[R] prcomp - surprising structure
peter dalgaard
pdalgd at gmail.com
Fri Oct 4 14:10:03 CEST 2013
On Oct 3, 2013, at 16:30 , Hermann Norpois wrote:
> Thanks for answering.
>
> I already started hunting. But my first doubt was if I used prcomp correctly (and this is in the moment my most important point). So far as I understood your answer is yes. Is that correct?
Yes. There are a couple of slightly dubious aspects: The missing value imputation, the scaling could be wrong, and the data are highly discrete, but I don't see how either of those would explain the effect.
On the off chance that it could be a bug triggered by the large number of columns, you could consider disregarding SNP columns (say) 1:50000 and 250000:300000, rerun the prcomp(), and see if you still get the "columns" in the same positions.
>
> I am puzzled by the fact that these "columns" are more or less in the middle of my snp-data.
...or to be precise, there are narrow _ranges_ of SNPs in which the eigenvectors have many extreme coordinate values (positive or negative). I suspect that you need to consider what these ranges represent, both in biological terms and in technological terms. Are they parts of chromosomes, or maybe something to do with the SNP-chip layout?
(Unless you come up with an actual bug, we probably should not continue the discussion on this list.)
-pd
>
> > However, it could also be a biological effect. Are your ids by any chance from the same pedigree? If so, you might be seeing something like the effect of a crossover event in a distant ancestor.
>
> No there is no such pedigree scheme. Things like this are ruled out by IBD-measurement. (Further, the data is checked by an EIGENSTRAT analysis.)
>
> > (b) the scaling by sqrt(pi*(1-pi)) implicitly requiring Hardy-Weinberg equilibrium, so if your data are all 0 or 2 (aa or AA) there will be overdispersion.
>
> This is a good point. But why do find such effects in the "middle" of my data?
>
> Thanks
> Hermann
>
>
>
>
> 2013/10/3 peter dalgaard <pdalgd at gmail.com>
> It's not so obvious to me that this is an artifact. What prcomp() says is that some of the eigenvectors have a lot of "activity" in some relatively narrow ranges of SNPs (on the same chromosome, perhaps?). If something artificial is going on, I could imagine effects not so much of centering columns but maybe one of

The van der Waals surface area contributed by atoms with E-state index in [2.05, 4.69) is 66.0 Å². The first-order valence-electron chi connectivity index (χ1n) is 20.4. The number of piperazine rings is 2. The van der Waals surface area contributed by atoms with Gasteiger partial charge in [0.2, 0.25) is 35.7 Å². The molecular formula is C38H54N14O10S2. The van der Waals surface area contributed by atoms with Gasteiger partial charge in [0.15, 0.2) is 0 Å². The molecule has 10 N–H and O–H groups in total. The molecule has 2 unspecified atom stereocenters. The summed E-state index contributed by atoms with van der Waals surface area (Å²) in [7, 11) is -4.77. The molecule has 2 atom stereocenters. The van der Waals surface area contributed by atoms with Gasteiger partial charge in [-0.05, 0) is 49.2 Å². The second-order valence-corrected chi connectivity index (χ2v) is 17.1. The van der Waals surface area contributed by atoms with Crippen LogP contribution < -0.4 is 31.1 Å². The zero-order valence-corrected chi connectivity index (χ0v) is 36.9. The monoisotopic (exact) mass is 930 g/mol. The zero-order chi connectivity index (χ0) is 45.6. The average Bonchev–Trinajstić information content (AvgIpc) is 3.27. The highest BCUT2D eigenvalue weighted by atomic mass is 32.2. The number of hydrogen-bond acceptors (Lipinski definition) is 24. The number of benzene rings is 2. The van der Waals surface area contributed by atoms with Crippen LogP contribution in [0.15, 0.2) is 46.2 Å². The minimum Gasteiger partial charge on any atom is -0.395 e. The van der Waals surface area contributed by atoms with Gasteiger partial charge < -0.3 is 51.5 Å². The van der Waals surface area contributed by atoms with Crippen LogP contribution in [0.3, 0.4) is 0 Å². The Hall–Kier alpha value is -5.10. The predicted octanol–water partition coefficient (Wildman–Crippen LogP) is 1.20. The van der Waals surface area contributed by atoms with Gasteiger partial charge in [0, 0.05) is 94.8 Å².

> (a) imputing zero for missing values
> (b) the scaling by sqrt(pi*(1-pi)) implicitly requiring Hardy-Weinberg equilibrium, so if your data are all 0 or 2 (aa or AA) there will be overdispersion.
>
> However, it could also be a biological effect. Are your ids by any chance from the same pedigree? If so, you might be seeing something like the effect of a crossover event in a distant ancestor. (Talk to a geneticist, I just "play one on TV".)
>
> To investigate further, you could go looking at the individual scores and see who is having extreme values on component 2-4 and then go back and see if there is something peculiar about their SNPs in the "strange" region.
>
> Of course, you might have stumbled upon a bug in R, but I doubt so.
>
> Happy hunting!
>
> -pd
>
>
> On Oct 3, 2013, at 11:41 , Hermann Norpois wrote:
>
> > Hello,
> >
> > I did a pca with over 200000 snps for 340 observations (ids). If I plot the
> > eigenvectors (called rotation in prcomp) 2,3 and 4 (e.g. plot
> > (rotation[,2]) I see a strange "column" in my data (see attachment). I
> > suggest it is an artefact (but of what?).
> >
> > Suggestion:
> > I used prcomp this way: prcomp (mat), where mat is a matrix with the column
> > means already substracted followed by a normalisation procedure (see below
> > for details). Is that okay? Or does prcomp repeat substraction steps?
> >
> > Originally my approach was driven by the idea to compute a covariation
> > matrix followed by the use of eigen, but the covariation matrix was to huge
> > to handle. So I switched to prcomp.
> >
> > As I guess that the "columns" in my plots reflect some artefact production
> > I hope to get some help. For the case that my use of prcomp was not okay,
> > could you please give me instructions how to use it - including with the
> > normalisation procedure that I need to include before doing a pca.
> >
> > Thanks
> > Hermann
> >
> > #
> > # mat: matrix with genotypes coded as 0,1 and 2 (columns); IDs
> > (observations) as rows.
> > #
> > prcomp.snp <- function (mat)
> > {
> > m <- ncol (mat)
> > n <- nrow (mat)
> > snp.namen <- colnames (mat)
> > for (i in 1:m)
> > {
> > # snps in columns
> > ui <- mat[,i]
> > n <- length (which (!is.na(ui)))
> > # see methods Price et al. as correction
> > pi <- (1+ sum(ui, na.rm=TRUE))/(2+2*n)
> >
> > # substract mean
> > ui <- ui - mean (ui, na.rm=TRUE)
> > # NAs set to zero
> > ui[is.na(ui)] <- 0
> > # normalisation of the genotype for each ID
> > important normalisation step
> > ui <- ui/ (sqrt (pi*(1-pi)))
> > # fill matrix with ui
> > mat[,i] <- ui
> > }
> > mat <- prcomp (mat)
> > return (mat)
> > }
> > <rotplot.png>______________________________________________
> > R-help at r-project.org mailing list
> > https://stat.ethz.ch/mailman/listinfo/r-help
> > PLEASE do read the posting guide http://www.R-project.org/posting-guide.html
> > and provide commented, minimal, self-contained, reproducible code.
>
> --
> Peter Dalgaard, Professor
> Center for Statistics, Copenhagen Business School
> Solbjerg Plads 3, 2000 Frederiksberg, Denmark
> Phone: (+45)38153501
> Email: pd.mes at cbs.dk Priv: PDalgd at gmail.com
>
>
--
Peter Dalgaard, Professor
Center for Statistics, Copenhagen Business School
Solbjerg Plads 3, 2000 Frederiksberg, Denmark
Phone: (+45)38153501
Email: pd.mes at cbs.dk Priv: PDalgd at gmail.com
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